"Morton Plant got looked at very closely," said Ed Smolik, director of facility services at the hospital. "We are a large medical facility. We are a multicampus medical facility. I think frankly we were a facility that is easy to look at. Our garbage is easy to spot."

Inspectors say they look at everyone with equal vigor.

But hospital executives say they've taken care of the problem with new policies costing as much as $70,000 to enact.

"The basic issue is that human error occurs," Smolik said. "We responded in the best way we knew, which was to take it very seriously."

Morton Plant isn't the only repeat offender.

The hospital's new corporate partner, Mease Hospital, had five incidents from its Dunedin and Countryside facilities. On one of those occasions, Jan. 24, inspectors found one full container of needles and another box containing a broken test tube with blood in it.

That came about three months after an officer discovered a clear plastic bag from Mease-Dunedin with loose blood and "an unknown piece of human flesh," according to the HRS administrative complaint.

In all, 13 Pinellas hospitals have been cited at least twice since April 1994 for throwing away biomedical waste in the general trash system.

Eight other counties have incinerators, but they don't all require inspections of every delivery from a medical facility as Pinellas does.

Like Pinellas, Hillsborough County searches every delivery from a medical facility, but HRS officials have responded to reports of biomedical materials just six times since the first of last year, said Barbara Hart, an environmental specialist there. Only one of those turned out to be actual biomedical waste.

HRS officials monitoring Hernando and Citrus counties say they have not had any medical waste turn up at their landfills since the beginning of last year. In Pasco County, HRS has two reports of biomedical waste being shipped to the incinerator.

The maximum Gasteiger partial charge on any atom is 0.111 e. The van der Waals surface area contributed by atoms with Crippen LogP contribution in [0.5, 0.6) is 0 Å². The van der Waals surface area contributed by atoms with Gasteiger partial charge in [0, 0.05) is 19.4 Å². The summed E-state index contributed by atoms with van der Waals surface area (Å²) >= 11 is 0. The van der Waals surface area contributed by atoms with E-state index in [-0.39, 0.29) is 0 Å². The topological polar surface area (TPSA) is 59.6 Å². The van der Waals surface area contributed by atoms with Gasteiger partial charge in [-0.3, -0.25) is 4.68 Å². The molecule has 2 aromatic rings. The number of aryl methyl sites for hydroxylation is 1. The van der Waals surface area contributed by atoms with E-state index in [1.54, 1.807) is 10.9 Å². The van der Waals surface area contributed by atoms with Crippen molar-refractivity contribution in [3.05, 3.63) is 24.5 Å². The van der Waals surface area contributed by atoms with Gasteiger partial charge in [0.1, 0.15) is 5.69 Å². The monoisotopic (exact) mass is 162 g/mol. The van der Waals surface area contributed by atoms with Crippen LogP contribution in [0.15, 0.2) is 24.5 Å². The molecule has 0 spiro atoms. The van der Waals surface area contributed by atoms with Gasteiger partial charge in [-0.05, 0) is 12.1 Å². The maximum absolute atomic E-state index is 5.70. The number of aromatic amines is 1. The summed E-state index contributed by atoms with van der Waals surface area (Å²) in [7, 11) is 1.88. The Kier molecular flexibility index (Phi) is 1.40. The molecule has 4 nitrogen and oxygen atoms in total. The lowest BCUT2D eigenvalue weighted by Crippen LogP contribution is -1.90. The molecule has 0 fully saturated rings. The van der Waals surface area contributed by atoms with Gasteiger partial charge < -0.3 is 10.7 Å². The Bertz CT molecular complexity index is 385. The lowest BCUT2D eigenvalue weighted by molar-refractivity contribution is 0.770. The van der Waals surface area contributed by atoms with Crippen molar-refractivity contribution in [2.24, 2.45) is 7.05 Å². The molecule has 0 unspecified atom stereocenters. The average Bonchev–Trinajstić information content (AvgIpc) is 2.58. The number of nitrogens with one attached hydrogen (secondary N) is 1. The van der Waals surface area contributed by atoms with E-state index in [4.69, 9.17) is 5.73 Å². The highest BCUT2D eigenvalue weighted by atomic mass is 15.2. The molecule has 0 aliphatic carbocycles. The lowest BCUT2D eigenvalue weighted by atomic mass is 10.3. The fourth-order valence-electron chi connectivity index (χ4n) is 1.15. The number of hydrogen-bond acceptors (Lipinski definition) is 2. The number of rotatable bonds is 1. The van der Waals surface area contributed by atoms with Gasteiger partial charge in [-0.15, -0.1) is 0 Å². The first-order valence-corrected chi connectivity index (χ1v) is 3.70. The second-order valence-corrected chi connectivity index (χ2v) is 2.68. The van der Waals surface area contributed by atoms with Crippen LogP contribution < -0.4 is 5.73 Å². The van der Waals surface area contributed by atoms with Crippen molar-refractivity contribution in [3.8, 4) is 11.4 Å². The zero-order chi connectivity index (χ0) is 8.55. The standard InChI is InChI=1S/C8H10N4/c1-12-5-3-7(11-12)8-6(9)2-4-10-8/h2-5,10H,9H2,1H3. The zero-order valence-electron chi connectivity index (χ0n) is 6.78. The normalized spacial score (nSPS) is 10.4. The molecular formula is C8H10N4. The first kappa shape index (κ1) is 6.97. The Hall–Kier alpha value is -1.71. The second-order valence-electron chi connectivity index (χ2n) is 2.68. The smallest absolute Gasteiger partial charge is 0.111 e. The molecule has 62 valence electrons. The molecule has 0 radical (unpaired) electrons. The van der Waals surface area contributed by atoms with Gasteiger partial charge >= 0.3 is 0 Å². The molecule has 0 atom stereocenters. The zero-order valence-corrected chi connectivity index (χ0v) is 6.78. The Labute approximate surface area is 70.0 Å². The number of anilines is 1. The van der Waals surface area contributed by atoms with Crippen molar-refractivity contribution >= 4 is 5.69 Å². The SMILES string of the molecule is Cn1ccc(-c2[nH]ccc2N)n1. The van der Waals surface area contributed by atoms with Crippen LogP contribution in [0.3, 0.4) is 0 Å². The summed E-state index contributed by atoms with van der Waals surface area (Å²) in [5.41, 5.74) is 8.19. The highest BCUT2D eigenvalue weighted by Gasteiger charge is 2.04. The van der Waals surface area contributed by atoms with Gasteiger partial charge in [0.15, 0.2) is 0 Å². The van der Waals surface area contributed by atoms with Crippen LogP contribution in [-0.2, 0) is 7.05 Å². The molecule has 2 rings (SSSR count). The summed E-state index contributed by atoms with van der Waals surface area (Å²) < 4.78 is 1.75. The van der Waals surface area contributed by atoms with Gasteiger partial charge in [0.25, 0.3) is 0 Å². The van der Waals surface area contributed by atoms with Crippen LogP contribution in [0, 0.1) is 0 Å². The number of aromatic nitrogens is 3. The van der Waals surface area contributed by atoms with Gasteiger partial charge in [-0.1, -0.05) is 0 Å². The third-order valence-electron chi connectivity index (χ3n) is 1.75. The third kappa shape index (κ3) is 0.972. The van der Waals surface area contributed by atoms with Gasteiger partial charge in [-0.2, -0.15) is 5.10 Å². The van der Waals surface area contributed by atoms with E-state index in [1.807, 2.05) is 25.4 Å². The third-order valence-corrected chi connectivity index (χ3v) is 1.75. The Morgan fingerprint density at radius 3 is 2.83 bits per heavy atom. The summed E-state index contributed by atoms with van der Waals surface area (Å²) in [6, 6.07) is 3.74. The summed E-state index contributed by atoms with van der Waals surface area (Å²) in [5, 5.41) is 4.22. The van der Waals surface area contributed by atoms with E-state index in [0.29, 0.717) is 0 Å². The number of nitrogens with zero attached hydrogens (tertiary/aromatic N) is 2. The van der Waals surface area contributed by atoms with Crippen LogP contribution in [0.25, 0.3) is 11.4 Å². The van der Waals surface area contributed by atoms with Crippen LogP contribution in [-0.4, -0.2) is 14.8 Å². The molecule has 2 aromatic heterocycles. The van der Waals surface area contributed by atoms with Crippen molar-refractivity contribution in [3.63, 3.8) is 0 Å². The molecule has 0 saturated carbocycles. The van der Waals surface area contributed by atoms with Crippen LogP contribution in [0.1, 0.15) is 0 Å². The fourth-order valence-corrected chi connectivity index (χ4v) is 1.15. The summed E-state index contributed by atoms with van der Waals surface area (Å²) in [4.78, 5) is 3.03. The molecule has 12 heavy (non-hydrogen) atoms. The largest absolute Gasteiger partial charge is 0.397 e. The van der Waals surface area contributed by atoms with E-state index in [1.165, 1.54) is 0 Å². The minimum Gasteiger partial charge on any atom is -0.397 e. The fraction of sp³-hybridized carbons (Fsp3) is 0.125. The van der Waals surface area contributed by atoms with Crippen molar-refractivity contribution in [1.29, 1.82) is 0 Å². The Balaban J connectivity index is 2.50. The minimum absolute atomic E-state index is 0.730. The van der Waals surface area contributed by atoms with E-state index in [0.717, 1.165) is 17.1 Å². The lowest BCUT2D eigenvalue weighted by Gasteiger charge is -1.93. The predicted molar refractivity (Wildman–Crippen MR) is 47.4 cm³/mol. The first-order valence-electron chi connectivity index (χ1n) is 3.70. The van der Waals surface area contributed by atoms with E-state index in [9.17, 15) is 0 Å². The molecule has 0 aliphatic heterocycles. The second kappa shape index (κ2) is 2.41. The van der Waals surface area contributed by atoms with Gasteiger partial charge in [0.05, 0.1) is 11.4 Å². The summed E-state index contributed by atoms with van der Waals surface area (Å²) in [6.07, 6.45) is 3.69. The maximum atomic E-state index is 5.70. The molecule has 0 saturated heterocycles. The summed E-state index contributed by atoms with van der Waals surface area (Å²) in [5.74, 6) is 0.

Although Pinellas may have more violations than other places, officials here say the explanation _ vigorous enforcement procedures _ should please residents.

If county officials find improper garbage during their routine search of a medical facility's trash, the punishment can range from a warning to a $2,500 fine, depending on how many previous citations the facility has and how serious the violation is. Cases also are sent to the Sheriff's Office for further investigation.

"Our bottom line is we're not here to see how many people we can arrest," said Armstrong, the head of Pinellas County's solid waste enforcement division. "We're here to get it stopped."

Inspectors say since the county became more assertive about medical waste last year, the hospitals have worked hard to comply. In the past three months, there have only been six violations countywide.

"The hospitals are doing a very good job of policing themselves," Armstrong said.

As part of the fix-it process, county Biomedical Waste Coordinator William Bongiovanni has spent time in several hospitals leading training sessions for employees. He has personal incentive to make sure hospitals take care of the problem: Bongiovanni and hospital representatives must report to the incinerator anytime an officer finds biomedical waste.

Hospital officials say they have spared no expense in correcting the problem.

"We now consider all trash coming from a patient floor or clinical area biohazardous waste and dispose of it in that manner," said Tim Strouse, vice president of All Children's Hospital in St. Petersburg. "It is expensive, but we thought it was necessary."

TRASH PICKING

Here is a list of the hospitals cited since April 1994 for improperly disposing of biomedical waste at the Pinellas County incinerator, according to the state Department of Health and Rehabilitative Services. Citations are issued any time county inspectors find infectious waste or medical materials such as hospital red bags.

HOSPITAL CITATIONS FINES

Morton Plant 11 $18,000

Mease-Dunedin 4 10,000

All Children's 4 7,500

Columbia Largo 4 5,500

Columbia Edward White 4 3,550

Columbia Northside 4 2,800+

University General 4 0

St. Anthony's Hospital 3 0

St. Petersburg General 3 0

Sun Coast 3 0

Bayfront 2 0

Gulf Coast++ 2 0

Seminole Hospital 2 0

and Women's Center

Mease-Countryside 1 0

Palms of Pasadena 1 0

Other+++ 8 0

TOTAL 60 $47,350

+ Administrative hearing reduced fines from $5,300.

++ Closed in June.

+++ Small facilities, such as nursing homes and private doctor's offices; each had one violation.

YOU MIGHT ALSO LIKE

Advertisement
Advertisement